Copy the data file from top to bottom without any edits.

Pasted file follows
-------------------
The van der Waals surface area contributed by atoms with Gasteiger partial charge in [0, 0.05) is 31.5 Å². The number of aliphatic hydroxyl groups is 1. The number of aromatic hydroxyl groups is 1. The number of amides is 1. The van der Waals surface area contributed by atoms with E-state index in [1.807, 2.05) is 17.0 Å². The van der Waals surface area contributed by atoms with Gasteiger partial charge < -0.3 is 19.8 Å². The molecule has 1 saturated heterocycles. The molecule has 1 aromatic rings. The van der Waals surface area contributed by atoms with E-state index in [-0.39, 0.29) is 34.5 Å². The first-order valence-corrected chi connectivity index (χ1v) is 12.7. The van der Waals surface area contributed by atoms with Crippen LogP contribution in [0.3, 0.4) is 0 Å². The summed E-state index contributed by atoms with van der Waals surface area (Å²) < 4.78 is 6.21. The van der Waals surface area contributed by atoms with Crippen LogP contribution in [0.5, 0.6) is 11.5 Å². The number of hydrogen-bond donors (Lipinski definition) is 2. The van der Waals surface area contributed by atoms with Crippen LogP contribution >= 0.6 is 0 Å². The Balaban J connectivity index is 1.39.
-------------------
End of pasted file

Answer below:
The van der Waals surface area contributed by atoms with Gasteiger partial charge in [0, 0.05) is 31.5 Å². The number of aliphatic hydroxyl groups is 1. The number of aromatic hydroxyl groups is 1. The number of amides is 1. The van der Waals surface area contributed by atoms with E-state index in [1.807, 2.05) is 17.0 Å². The van der Waals surface area contributed by atoms with Gasteiger partial charge < -0.3 is 19.8 Å². The molecule has 1 saturated heterocycles. The molecule has 1 aromatic rings. The van der Waals surface area contributed by atoms with E-state index in [-0.39, 0.29) is 34.5 Å². The first-order valence-corrected chi connectivity index (χ1v) is 12.7. The van der Waals surface area contributed by atoms with Crippen LogP contribution in [0.3, 0.4) is 0 Å². The summed E-state index contributed by atoms with van der Waals surface area (Å²) < 4.78 is 6.21. The van der Waals surface area contributed by atoms with Crippen LogP contribution in [0.5, 0.6) is 11.5 Å². The number of hydrogen-bond donors (Lipinski definition) is 2. The van der Waals surface area contributed by atoms with Crippen LogP contribution >= 0.6 is 0 Å². The Balaban J connectivity index is 1.39.